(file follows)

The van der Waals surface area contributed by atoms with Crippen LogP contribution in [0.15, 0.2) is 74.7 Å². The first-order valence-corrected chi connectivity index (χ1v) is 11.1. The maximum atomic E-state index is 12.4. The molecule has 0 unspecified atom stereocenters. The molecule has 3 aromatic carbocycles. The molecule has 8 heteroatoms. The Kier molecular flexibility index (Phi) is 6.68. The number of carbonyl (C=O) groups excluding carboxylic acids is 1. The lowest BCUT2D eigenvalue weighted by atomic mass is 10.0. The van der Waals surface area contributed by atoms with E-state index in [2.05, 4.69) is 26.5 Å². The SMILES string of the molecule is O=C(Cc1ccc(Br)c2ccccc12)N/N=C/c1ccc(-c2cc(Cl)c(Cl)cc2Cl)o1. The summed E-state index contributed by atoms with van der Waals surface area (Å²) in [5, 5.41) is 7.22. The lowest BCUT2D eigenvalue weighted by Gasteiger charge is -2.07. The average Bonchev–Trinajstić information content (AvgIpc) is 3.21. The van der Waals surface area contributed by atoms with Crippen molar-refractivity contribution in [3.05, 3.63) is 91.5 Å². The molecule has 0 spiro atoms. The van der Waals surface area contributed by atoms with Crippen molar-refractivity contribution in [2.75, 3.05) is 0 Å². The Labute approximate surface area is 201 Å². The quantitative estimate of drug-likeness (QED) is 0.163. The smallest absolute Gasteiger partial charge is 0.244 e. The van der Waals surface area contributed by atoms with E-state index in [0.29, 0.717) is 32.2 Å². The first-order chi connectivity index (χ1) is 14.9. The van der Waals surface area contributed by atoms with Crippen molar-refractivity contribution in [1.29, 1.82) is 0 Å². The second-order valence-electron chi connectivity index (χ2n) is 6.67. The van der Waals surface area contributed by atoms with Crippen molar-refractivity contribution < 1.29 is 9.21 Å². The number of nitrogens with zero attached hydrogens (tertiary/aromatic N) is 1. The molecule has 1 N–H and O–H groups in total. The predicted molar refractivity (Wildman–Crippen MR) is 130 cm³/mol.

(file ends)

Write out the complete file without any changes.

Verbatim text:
The van der Waals surface area contributed by atoms with Crippen LogP contribution in [0.15, 0.2) is 74.7 Å². The first-order valence-corrected chi connectivity index (χ1v) is 11.1. The maximum atomic E-state index is 12.4. The molecule has 0 unspecified atom stereocenters. The molecule has 3 aromatic carbocycles. The molecule has 8 heteroatoms. The Kier molecular flexibility index (Phi) is 6.68. The number of carbonyl (C=O) groups excluding carboxylic acids is 1. The lowest BCUT2D eigenvalue weighted by atomic mass is 10.0. The van der Waals surface area contributed by atoms with E-state index in [2.05, 4.69) is 26.5 Å². The SMILES string of the molecule is O=C(Cc1ccc(Br)c2ccccc12)N/N=C/c1ccc(-c2cc(Cl)c(Cl)cc2Cl)o1. The summed E-state index contributed by atoms with van der Waals surface area (Å²) in [5, 5.41) is 7.22. The lowest BCUT2D eigenvalue weighted by Gasteiger charge is -2.07. The average Bonchev–Trinajstić information content (AvgIpc) is 3.21. The van der Waals surface area contributed by atoms with Crippen molar-refractivity contribution in [3.05, 3.63) is 91.5 Å². The molecule has 0 spiro atoms. The van der Waals surface area contributed by atoms with Crippen molar-refractivity contribution in [2.75, 3.05) is 0 Å². The Labute approximate surface area is 201 Å². The quantitative estimate of drug-likeness (QED) is 0.163. The smallest absolute Gasteiger partial charge is 0.244 e. The van der Waals surface area contributed by atoms with E-state index in [0.29, 0.717) is 32.2 Å². The first-order chi connectivity index (χ1) is 14.9. The van der Waals surface area contributed by atoms with Crippen molar-refractivity contribution in [1.29, 1.82) is 0 Å². The second-order valence-electron chi connectivity index (χ2n) is 6.67. The van der Waals surface area contributed by atoms with Crippen molar-refractivity contribution < 1.29 is 9.21 Å². The number of nitrogens with zero attached hydrogens (tertiary/aromatic N) is 1. The molecule has 1 N–H and O–H groups in total. The predicted molar refractivity (Wildman–Crippen MR) is 130 cm³/mol.